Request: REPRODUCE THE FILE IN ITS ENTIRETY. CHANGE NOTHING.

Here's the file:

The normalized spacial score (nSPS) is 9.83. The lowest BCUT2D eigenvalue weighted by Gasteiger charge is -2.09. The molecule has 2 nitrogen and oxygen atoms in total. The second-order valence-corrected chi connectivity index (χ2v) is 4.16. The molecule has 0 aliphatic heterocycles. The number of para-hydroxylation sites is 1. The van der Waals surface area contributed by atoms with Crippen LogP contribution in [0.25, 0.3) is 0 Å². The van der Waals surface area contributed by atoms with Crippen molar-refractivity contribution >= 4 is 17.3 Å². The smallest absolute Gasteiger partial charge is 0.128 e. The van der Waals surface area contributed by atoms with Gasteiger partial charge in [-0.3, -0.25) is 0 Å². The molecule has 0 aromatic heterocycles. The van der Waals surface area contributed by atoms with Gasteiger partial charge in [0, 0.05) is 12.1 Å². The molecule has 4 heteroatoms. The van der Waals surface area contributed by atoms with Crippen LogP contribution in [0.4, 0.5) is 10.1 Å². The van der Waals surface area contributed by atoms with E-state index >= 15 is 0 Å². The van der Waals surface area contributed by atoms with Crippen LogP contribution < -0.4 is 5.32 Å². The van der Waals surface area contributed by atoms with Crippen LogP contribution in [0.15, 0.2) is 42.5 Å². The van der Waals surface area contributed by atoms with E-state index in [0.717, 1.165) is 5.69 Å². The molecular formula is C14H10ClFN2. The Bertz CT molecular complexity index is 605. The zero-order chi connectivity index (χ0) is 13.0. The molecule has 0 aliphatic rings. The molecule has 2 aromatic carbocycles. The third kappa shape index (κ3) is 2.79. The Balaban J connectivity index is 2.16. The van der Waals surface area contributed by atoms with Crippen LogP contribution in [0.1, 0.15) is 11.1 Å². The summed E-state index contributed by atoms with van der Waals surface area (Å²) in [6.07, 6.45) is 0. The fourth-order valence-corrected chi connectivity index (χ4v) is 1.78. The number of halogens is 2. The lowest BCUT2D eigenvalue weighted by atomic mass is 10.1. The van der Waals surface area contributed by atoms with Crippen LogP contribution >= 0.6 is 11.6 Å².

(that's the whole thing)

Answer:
The normalized spacial score (nSPS) is 9.83. The lowest BCUT2D eigenvalue weighted by Gasteiger charge is -2.09. The molecule has 2 nitrogen and oxygen atoms in total. The second-order valence-corrected chi connectivity index (χ2v) is 4.16. The molecule has 0 aliphatic heterocycles. The number of para-hydroxylation sites is 1. The van der Waals surface area contributed by atoms with Crippen LogP contribution in [0.25, 0.3) is 0 Å². The van der Waals surface area contributed by atoms with Crippen molar-refractivity contribution >= 4 is 17.3 Å². The smallest absolute Gasteiger partial charge is 0.128 e. The van der Waals surface area contributed by atoms with Gasteiger partial charge in [-0.3, -0.25) is 0 Å². The molecule has 0 aromatic heterocycles. The van der Waals surface area contributed by atoms with Gasteiger partial charge in [0, 0.05) is 12.1 Å². The molecule has 4 heteroatoms. The van der Waals surface area contributed by atoms with Crippen LogP contribution in [0.4, 0.5) is 10.1 Å². The van der Waals surface area contributed by atoms with E-state index >= 15 is 0 Å². The van der Waals surface area contributed by atoms with Crippen LogP contribution < -0.4 is 5.32 Å². The van der Waals surface area contributed by atoms with Crippen LogP contribution in [0.15, 0.2) is 42.5 Å². The van der Waals surface area contributed by atoms with E-state index in [0.717, 1.165) is 5.69 Å². The molecular formula is C14H10ClFN2. The Bertz CT molecular complexity index is 605. The zero-order chi connectivity index (χ0) is 13.0. The molecule has 0 aliphatic rings. The molecule has 2 aromatic carbocycles. The third kappa shape index (κ3) is 2.79. The Balaban J connectivity index is 2.16. The van der Waals surface area contributed by atoms with Crippen LogP contribution in [0.1, 0.15) is 11.1 Å². The summed E-state index contributed by atoms with van der Waals surface area (Å²) in [6.07, 6.45) is 0. The fourth-order valence-corrected chi connectivity index (χ4v) is 1.78. The number of halogens is 2. The lowest BCUT2D eigenvalue weighted by atomic mass is 10.1. The van der Waals surface area contributed by atoms with Crippen LogP contribution >= 0.6 is 11.6 Å².